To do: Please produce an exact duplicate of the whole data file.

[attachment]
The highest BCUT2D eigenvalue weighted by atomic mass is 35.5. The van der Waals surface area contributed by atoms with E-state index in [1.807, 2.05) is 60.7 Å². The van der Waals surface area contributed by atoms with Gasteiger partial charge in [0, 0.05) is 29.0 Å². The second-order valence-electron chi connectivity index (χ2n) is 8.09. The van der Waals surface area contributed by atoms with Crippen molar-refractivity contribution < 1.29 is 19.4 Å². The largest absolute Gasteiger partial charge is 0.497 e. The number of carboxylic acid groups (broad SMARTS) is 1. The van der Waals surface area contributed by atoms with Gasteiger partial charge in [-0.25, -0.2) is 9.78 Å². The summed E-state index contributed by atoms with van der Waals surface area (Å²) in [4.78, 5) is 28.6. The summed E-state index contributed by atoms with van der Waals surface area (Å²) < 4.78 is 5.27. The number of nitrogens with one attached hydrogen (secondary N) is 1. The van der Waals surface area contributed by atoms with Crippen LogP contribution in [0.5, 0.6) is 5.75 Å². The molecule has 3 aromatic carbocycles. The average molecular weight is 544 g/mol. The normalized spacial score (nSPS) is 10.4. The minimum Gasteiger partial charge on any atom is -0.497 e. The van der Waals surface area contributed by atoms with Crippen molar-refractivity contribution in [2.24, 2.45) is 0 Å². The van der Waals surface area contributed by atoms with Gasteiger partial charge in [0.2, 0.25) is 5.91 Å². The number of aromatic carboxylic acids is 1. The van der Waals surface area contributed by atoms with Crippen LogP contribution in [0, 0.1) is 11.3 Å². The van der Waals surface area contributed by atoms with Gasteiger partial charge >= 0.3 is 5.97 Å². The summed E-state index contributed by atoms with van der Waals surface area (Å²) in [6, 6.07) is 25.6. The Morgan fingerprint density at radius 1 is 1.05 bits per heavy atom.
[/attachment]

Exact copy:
The highest BCUT2D eigenvalue weighted by atomic mass is 35.5. The van der Waals surface area contributed by atoms with E-state index in [1.807, 2.05) is 60.7 Å². The van der Waals surface area contributed by atoms with Gasteiger partial charge in [0, 0.05) is 29.0 Å². The second-order valence-electron chi connectivity index (χ2n) is 8.09. The van der Waals surface area contributed by atoms with Crippen molar-refractivity contribution < 1.29 is 19.4 Å². The largest absolute Gasteiger partial charge is 0.497 e. The number of carboxylic acid groups (broad SMARTS) is 1. The van der Waals surface area contributed by atoms with Gasteiger partial charge in [-0.25, -0.2) is 9.78 Å². The summed E-state index contributed by atoms with van der Waals surface area (Å²) in [4.78, 5) is 28.6. The summed E-state index contributed by atoms with van der Waals surface area (Å²) < 4.78 is 5.27. The number of nitrogens with one attached hydrogen (secondary N) is 1. The van der Waals surface area contributed by atoms with Crippen LogP contribution in [0.5, 0.6) is 5.75 Å². The molecule has 3 aromatic carbocycles. The average molecular weight is 544 g/mol. The normalized spacial score (nSPS) is 10.4. The minimum Gasteiger partial charge on any atom is -0.497 e. The van der Waals surface area contributed by atoms with Crippen molar-refractivity contribution in [2.24, 2.45) is 0 Å². The van der Waals surface area contributed by atoms with Gasteiger partial charge in [0.2, 0.25) is 5.91 Å². The number of aromatic carboxylic acids is 1. The van der Waals surface area contributed by atoms with Crippen LogP contribution in [0, 0.1) is 11.3 Å². The van der Waals surface area contributed by atoms with Gasteiger partial charge >= 0.3 is 5.97 Å². The summed E-state index contributed by atoms with van der Waals surface area (Å²) in [6, 6.07) is 25.6. The Morgan fingerprint density at radius 1 is 1.05 bits per heavy atom.